The PS-DBM was established in 1978 to be a self-sustaining agency as central procurement arm of the government for common-use supplies and materials used by agencies in their day-to-day operations, including pencils and bond paper.

Senators meanwhile described as “absurd” the claim of a lawyer that the Office of the Senate Sergeant-at-Arms (OSAA) has no authority to order the arrest of two more Pharmally executives over their refusal to submit documents subpoenaed by the panel.

Sen. Richard Gordon, chairman of the Blue Ribbon committee, said lawyer Ferdinand Topacio was mistaken when he stated that OSAA has no authority to arrest his clients, Pharmally corporate secretary and treasurer Mohit Dargani, and his sister, company president Twinkle Dargani, outside Senate premises.

“This will lead to a really stupid situation where a co-equal branch is rendered inutile because its supposed jurisdiction is restricted to where its building is situated,” Gordon said.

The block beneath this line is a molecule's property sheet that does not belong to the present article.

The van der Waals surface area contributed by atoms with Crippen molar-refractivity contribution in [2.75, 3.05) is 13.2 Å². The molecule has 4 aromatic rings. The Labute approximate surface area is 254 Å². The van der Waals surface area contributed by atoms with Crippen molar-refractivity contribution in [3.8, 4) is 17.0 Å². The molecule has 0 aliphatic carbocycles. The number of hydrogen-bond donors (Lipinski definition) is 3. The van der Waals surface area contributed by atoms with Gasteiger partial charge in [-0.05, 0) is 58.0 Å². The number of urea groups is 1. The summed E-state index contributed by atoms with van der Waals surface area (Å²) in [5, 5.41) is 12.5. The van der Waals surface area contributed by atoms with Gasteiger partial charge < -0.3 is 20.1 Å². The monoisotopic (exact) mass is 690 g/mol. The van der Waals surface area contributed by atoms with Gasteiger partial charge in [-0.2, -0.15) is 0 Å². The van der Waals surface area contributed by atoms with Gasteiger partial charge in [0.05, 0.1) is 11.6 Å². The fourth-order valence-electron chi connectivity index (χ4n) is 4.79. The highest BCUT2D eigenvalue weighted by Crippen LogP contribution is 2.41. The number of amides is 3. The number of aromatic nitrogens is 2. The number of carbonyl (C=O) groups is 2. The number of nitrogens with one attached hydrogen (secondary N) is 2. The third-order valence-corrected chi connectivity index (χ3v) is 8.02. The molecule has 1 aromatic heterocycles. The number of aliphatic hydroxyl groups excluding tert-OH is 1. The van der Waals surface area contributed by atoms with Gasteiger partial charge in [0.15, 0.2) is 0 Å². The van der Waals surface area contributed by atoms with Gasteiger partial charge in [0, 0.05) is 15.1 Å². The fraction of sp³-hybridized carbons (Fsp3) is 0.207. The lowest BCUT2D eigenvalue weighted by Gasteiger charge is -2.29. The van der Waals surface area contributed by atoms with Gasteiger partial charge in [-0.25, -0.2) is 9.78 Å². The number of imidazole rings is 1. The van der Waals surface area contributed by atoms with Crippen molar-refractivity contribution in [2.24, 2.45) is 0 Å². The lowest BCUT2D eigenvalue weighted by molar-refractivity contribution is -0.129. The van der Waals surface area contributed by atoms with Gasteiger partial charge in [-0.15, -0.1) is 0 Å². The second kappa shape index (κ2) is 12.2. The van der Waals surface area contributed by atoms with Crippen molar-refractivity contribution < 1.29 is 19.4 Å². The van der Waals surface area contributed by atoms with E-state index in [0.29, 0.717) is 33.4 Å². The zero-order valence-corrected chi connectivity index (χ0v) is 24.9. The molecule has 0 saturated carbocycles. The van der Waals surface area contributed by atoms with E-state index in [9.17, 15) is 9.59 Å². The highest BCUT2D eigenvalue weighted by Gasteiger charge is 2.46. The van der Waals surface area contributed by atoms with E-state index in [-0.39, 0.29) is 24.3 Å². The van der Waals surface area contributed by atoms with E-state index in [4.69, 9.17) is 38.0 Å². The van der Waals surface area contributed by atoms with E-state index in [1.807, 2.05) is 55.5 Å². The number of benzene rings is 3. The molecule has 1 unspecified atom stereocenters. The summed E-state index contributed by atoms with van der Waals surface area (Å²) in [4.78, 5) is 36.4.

Activist group Bagong Alyansang Makabayan (Bayan), for its part, has called for the immediate blacklisting of Pharmally Pharmaceutical and the filing of criminal charges against its officials, following the initial findings of the Blue Ribbon committee on the supposed irregularities in the procurement of COVID supplies.

“With the Senate Blue Ribbon committee’s initial report on the Pharmally probe, it is necessary that immediate action be taken by concerned government agencies,” Bayan secretary-general Renato Reyes said in a press statement.

“The ombudsman can already take note of the committee report to initiate its own investigation. The Department of Justice (DOJ) can also do the same on the basis of the Senate report which already recommended criminal charges be filed,” he added.